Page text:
The ratings are not concerned with how well the comics conform to OUR reality (the one we live in), but how well they conform to the fictional reality they are part of. Special praise is heaped on comics that expand the scope of that fictional reality. For example, What If #3 gets an ‘A’ “by virtue of its tighter terminology about parallel dimensions.” (Omniverse #1, p. 23). On the other hand, Thor Annual 5 gets a ‘C’ because it introduces an inconsistency with the Norse & Olympian Gods within the Marvel Universe. The story depicts the gods as needing the ‘belief of mortal men’ (p. 20) to exist, when in fact they have been previously depicted as independent other-dimensional beings without the need for ‘belief’ to sustain them.

The Reality of Reality

For much of their existence, comics stories for the most part existed in a kind of ‘situational comedy’ vacuum. Sure, there was some continuity, but for the most part, when an adventure ended, the world ‘reset’. The consequences of previous issues rarely had an impact on subsequent issues. Often, they introduced contradictions instead. For example, it might be written by someone less familiar with that particular character’s mythos, or simply because it was an interesting use of the character. Tight continuity, or consistent history of the character (the one exception being the origin story), had no value for a long time. The idea of a major character dying, and remain dead, for example, was still shocking at the time. It was a frequent trope to kill a character, only to resurrect them again later via some implausible deus-ex-machina plot device.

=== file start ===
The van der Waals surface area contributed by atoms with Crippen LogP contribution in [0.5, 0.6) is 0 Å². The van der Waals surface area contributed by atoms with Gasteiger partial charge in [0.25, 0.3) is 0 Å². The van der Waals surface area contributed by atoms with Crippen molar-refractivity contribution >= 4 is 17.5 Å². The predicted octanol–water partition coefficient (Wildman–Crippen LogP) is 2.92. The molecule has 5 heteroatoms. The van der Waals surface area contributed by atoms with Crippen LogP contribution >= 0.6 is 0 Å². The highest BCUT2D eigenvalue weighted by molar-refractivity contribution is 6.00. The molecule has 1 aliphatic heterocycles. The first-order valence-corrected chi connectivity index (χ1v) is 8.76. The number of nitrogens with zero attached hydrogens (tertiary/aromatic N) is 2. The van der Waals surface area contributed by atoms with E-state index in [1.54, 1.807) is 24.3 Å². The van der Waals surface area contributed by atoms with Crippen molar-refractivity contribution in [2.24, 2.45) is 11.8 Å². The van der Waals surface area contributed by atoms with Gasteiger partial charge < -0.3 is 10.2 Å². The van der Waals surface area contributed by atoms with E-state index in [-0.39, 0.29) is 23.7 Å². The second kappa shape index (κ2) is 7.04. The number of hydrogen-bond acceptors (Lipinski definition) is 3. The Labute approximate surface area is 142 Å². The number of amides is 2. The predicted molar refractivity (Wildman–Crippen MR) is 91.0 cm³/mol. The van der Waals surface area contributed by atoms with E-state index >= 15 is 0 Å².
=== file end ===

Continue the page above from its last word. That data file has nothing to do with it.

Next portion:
But once creators take continuity and ‘reality’ of the fictional world seriously, it’s a short distance to say, Watchmen (which imagines what our ‘real’ world would be like once you add superheroes, with all the dark subtext and unintended consequences laid bare). Much of the innovation in comics of the 80s was simply creators taking fictional words seriously (however absurd they may be) and telling the stories that resulted from that seriousness.

Seeds of Crisis